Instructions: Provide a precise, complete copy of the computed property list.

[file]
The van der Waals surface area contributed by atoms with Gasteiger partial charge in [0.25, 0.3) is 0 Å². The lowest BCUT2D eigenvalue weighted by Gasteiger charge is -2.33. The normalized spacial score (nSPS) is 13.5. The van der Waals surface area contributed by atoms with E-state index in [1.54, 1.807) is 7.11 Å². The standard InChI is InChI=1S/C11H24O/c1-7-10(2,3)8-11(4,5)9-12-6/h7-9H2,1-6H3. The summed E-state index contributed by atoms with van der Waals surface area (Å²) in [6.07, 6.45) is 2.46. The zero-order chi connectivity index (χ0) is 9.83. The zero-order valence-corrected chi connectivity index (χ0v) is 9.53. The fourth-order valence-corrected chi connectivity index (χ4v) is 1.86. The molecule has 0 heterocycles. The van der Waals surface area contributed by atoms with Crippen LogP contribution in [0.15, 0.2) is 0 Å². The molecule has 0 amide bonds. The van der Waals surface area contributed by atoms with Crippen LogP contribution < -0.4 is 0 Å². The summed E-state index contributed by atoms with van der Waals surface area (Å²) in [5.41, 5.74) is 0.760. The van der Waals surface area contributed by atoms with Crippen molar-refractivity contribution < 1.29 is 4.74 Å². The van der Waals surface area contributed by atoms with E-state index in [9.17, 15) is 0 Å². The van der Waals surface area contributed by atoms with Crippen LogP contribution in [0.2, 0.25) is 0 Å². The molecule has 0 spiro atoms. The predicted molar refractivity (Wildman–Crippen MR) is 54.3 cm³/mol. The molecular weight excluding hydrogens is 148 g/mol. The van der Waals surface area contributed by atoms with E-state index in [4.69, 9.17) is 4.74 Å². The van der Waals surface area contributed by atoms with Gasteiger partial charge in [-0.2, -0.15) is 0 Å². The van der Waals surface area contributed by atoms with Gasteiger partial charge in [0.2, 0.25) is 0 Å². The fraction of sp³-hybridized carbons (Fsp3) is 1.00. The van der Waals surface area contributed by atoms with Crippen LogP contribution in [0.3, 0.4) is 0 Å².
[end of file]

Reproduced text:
The van der Waals surface area contributed by atoms with Gasteiger partial charge in [0.25, 0.3) is 0 Å². The lowest BCUT2D eigenvalue weighted by Gasteiger charge is -2.33. The normalized spacial score (nSPS) is 13.5. The van der Waals surface area contributed by atoms with E-state index in [1.54, 1.807) is 7.11 Å². The standard InChI is InChI=1S/C11H24O/c1-7-10(2,3)8-11(4,5)9-12-6/h7-9H2,1-6H3. The summed E-state index contributed by atoms with van der Waals surface area (Å²) in [6.07, 6.45) is 2.46. The zero-order chi connectivity index (χ0) is 9.83. The zero-order valence-corrected chi connectivity index (χ0v) is 9.53. The fourth-order valence-corrected chi connectivity index (χ4v) is 1.86. The molecule has 0 heterocycles. The van der Waals surface area contributed by atoms with Crippen LogP contribution in [0.15, 0.2) is 0 Å². The molecule has 0 amide bonds. The van der Waals surface area contributed by atoms with Crippen LogP contribution < -0.4 is 0 Å². The summed E-state index contributed by atoms with van der Waals surface area (Å²) in [5.41, 5.74) is 0.760. The van der Waals surface area contributed by atoms with Crippen molar-refractivity contribution < 1.29 is 4.74 Å². The van der Waals surface area contributed by atoms with E-state index in [9.17, 15) is 0 Å². The van der Waals surface area contributed by atoms with Crippen LogP contribution in [0.2, 0.25) is 0 Å². The molecule has 0 spiro atoms. The predicted molar refractivity (Wildman–Crippen MR) is 54.3 cm³/mol. The molecular weight excluding hydrogens is 148 g/mol. The van der Waals surface area contributed by atoms with E-state index in [4.69, 9.17) is 4.74 Å². The van der Waals surface area contributed by atoms with Gasteiger partial charge in [-0.2, -0.15) is 0 Å². The van der Waals surface area contributed by atoms with Gasteiger partial charge in [0.2, 0.25) is 0 Å². The fraction of sp³-hybridized carbons (Fsp3) is 1.00. The van der Waals surface area contributed by atoms with Crippen LogP contribution in [0.3, 0.4) is 0 Å².